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AMST Research Paper (LA GANGS)

AMST Research Paper (LA GANGS) - Lauren Berry AMST 101gm...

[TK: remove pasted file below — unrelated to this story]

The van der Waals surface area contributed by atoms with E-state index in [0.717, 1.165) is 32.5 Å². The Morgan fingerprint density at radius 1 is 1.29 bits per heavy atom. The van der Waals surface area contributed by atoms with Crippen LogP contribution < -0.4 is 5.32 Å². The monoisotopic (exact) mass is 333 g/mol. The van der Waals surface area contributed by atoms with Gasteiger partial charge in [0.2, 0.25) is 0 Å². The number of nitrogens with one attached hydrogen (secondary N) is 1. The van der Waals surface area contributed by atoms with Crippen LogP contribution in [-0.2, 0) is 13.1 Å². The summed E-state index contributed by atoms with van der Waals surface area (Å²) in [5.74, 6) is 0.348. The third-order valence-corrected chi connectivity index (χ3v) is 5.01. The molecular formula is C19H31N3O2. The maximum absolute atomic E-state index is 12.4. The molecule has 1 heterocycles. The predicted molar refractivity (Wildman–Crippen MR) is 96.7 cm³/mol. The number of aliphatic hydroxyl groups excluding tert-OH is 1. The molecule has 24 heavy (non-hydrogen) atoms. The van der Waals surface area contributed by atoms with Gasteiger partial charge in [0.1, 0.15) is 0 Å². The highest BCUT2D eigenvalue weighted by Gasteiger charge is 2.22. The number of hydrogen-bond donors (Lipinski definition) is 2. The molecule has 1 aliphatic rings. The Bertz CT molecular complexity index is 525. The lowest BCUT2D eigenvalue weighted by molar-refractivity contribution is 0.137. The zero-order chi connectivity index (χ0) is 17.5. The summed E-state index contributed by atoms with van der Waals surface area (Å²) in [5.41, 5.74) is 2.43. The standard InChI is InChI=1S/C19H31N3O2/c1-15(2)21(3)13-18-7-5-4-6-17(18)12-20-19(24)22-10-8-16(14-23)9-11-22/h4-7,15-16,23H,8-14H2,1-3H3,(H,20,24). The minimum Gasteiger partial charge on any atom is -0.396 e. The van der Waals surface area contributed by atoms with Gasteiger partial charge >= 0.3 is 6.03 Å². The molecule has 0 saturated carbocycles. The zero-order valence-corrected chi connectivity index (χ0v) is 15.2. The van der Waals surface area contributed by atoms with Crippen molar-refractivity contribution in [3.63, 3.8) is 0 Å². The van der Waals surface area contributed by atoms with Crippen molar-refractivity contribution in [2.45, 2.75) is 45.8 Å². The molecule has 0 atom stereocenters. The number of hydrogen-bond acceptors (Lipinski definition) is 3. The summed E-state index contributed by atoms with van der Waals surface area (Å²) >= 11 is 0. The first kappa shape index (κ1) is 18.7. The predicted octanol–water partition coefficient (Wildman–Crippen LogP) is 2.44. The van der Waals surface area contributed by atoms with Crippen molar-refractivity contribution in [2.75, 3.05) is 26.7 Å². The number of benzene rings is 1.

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Lauren Berry AMST 101gm February 15, 2010 Harmless Lyrics or Dangerous Role Models? Looking into Gang Violence through Music “Ya’ll niggas know me, cause I do my thang man. You look you gon see, G-Unit’s my gang man, you front on me, I’ll pull out the thang thang, pop at you bang bang, blow out ya brains man.” (50 Cent, G-Unit the Gang) At the age of thirteen this song, “G-Unit the Gang” blasted on the speakers at my fellow classmate’s birthday dance. Unfazed by the lyrics, the young crowd of prepubescent teens danced along to the following lyrics. These words that 50 Cent spoke not only directly state extreme violence, but they also bring about the issue of gangs. 50 Cent, along with many others, prides himself off of his gang history and present day association. On any popular radio station today, one would hear these songs that directly degrade women, promote gang affiliation, and support underage drinking and drug abuse. Hip Hop music and Rap music, today, heavily encourage the use of weapons and gang violence through their lyrical messages and tone. Gangs are on the rise, especially within the urban city of Los Angeles, and the pop culture and media that are presented within society directly influence the issue at hand. At the live music festival, Summer Jam, in 2002, the concert was ended early due to gang-affiliated violence that took place within the crowd. Many gang specialists argue that Rap and Hip Hop music have violent followers who often take advice from the lyrics that are place within the beats. During this summer day, the concert was interrupted by audience members who
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